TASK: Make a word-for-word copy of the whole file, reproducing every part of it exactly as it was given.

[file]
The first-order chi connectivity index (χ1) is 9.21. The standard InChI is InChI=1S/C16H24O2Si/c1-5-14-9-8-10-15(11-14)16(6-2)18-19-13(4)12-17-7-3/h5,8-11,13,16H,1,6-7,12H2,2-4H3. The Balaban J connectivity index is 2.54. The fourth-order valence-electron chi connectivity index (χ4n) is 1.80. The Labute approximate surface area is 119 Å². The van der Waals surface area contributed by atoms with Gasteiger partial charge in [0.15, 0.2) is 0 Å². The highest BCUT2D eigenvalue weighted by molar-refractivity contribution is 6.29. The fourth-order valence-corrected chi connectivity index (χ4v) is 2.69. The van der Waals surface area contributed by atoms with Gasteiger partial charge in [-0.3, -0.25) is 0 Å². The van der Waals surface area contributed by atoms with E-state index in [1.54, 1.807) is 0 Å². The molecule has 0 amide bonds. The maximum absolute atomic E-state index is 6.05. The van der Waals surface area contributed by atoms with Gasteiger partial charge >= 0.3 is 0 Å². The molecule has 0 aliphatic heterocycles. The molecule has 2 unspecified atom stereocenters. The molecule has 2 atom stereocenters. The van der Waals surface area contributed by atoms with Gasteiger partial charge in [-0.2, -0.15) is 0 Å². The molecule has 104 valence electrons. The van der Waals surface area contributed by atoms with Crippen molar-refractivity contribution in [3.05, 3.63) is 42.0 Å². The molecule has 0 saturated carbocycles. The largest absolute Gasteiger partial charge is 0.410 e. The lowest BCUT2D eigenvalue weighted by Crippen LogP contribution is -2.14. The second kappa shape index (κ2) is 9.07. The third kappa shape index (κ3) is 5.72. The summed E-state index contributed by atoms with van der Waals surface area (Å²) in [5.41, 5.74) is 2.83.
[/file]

The first-order chi connectivity index (χ1) is 9.21. The standard InChI is InChI=1S/C16H24O2Si/c1-5-14-9-8-10-15(11-14)16(6-2)18-19-13(4)12-17-7-3/h5,8-11,13,16H,1,6-7,12H2,2-4H3. The Balaban J connectivity index is 2.54. The fourth-order valence-electron chi connectivity index (χ4n) is 1.80. The Labute approximate surface area is 119 Å². The van der Waals surface area contributed by atoms with Gasteiger partial charge in [0.15, 0.2) is 0 Å². The highest BCUT2D eigenvalue weighted by molar-refractivity contribution is 6.29. The fourth-order valence-corrected chi connectivity index (χ4v) is 2.69. The van der Waals surface area contributed by atoms with Gasteiger partial charge in [-0.3, -0.25) is 0 Å². The van der Waals surface area contributed by atoms with E-state index in [1.54, 1.807) is 0 Å². The molecule has 0 amide bonds. The maximum absolute atomic E-state index is 6.05. The van der Waals surface area contributed by atoms with Gasteiger partial charge >= 0.3 is 0 Å². The molecule has 0 aliphatic heterocycles. The molecule has 2 unspecified atom stereocenters. The molecule has 2 atom stereocenters. The van der Waals surface area contributed by atoms with Gasteiger partial charge in [-0.2, -0.15) is 0 Å². The molecule has 104 valence electrons. The van der Waals surface area contributed by atoms with Crippen molar-refractivity contribution in [3.05, 3.63) is 42.0 Å². The molecule has 0 saturated carbocycles. The largest absolute Gasteiger partial charge is 0.410 e. The lowest BCUT2D eigenvalue weighted by Crippen LogP contribution is -2.14. The second kappa shape index (κ2) is 9.07. The third kappa shape index (κ3) is 5.72. The summed E-state index contributed by atoms with van der Waals surface area (Å²) in [5.41, 5.74) is 2.83.